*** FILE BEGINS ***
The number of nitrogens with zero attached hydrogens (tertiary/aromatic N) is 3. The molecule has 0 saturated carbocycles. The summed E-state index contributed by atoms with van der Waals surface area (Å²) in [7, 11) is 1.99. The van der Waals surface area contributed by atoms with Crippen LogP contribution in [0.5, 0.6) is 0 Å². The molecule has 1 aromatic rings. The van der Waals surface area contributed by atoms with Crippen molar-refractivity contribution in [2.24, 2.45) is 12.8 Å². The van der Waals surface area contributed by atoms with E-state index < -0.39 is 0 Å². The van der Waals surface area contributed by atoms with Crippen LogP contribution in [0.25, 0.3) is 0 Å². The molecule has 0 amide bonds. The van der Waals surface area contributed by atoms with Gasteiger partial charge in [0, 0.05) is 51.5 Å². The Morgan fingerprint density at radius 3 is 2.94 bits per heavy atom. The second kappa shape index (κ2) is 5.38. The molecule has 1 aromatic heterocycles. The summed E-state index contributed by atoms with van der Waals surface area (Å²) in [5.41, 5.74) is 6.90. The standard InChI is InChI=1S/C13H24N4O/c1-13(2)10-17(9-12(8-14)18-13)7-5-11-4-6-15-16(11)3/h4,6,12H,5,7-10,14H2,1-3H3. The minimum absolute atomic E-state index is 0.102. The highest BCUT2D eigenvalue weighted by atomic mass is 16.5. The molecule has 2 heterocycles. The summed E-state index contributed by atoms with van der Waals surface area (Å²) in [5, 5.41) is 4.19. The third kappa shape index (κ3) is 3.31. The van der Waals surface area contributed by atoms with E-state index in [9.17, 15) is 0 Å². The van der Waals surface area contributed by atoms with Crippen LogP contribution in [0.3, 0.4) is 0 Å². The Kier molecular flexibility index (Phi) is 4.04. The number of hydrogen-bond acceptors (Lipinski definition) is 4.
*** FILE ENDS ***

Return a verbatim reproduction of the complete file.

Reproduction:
The number of nitrogens with zero attached hydrogens (tertiary/aromatic N) is 3. The molecule has 0 saturated carbocycles. The summed E-state index contributed by atoms with van der Waals surface area (Å²) in [7, 11) is 1.99. The van der Waals surface area contributed by atoms with Crippen LogP contribution in [0.5, 0.6) is 0 Å². The molecule has 1 aromatic rings. The van der Waals surface area contributed by atoms with Crippen molar-refractivity contribution in [2.24, 2.45) is 12.8 Å². The van der Waals surface area contributed by atoms with E-state index < -0.39 is 0 Å². The van der Waals surface area contributed by atoms with Crippen LogP contribution in [0.25, 0.3) is 0 Å². The molecule has 0 amide bonds. The van der Waals surface area contributed by atoms with Gasteiger partial charge in [0, 0.05) is 51.5 Å². The Morgan fingerprint density at radius 3 is 2.94 bits per heavy atom. The second kappa shape index (κ2) is 5.38. The molecule has 1 aromatic heterocycles. The summed E-state index contributed by atoms with van der Waals surface area (Å²) in [5.41, 5.74) is 6.90. The standard InChI is InChI=1S/C13H24N4O/c1-13(2)10-17(9-12(8-14)18-13)7-5-11-4-6-15-16(11)3/h4,6,12H,5,7-10,14H2,1-3H3. The minimum absolute atomic E-state index is 0.102. The highest BCUT2D eigenvalue weighted by atomic mass is 16.5. The molecule has 2 heterocycles. The summed E-state index contributed by atoms with van der Waals surface area (Å²) in [5, 5.41) is 4.19. The third kappa shape index (κ3) is 3.31. The van der Waals surface area contributed by atoms with E-state index in [9.17, 15) is 0 Å². The van der Waals surface area contributed by atoms with Crippen LogP contribution in [0.3, 0.4) is 0 Å². The Kier molecular flexibility index (Phi) is 4.04. The number of hydrogen-bond acceptors (Lipinski definition) is 4.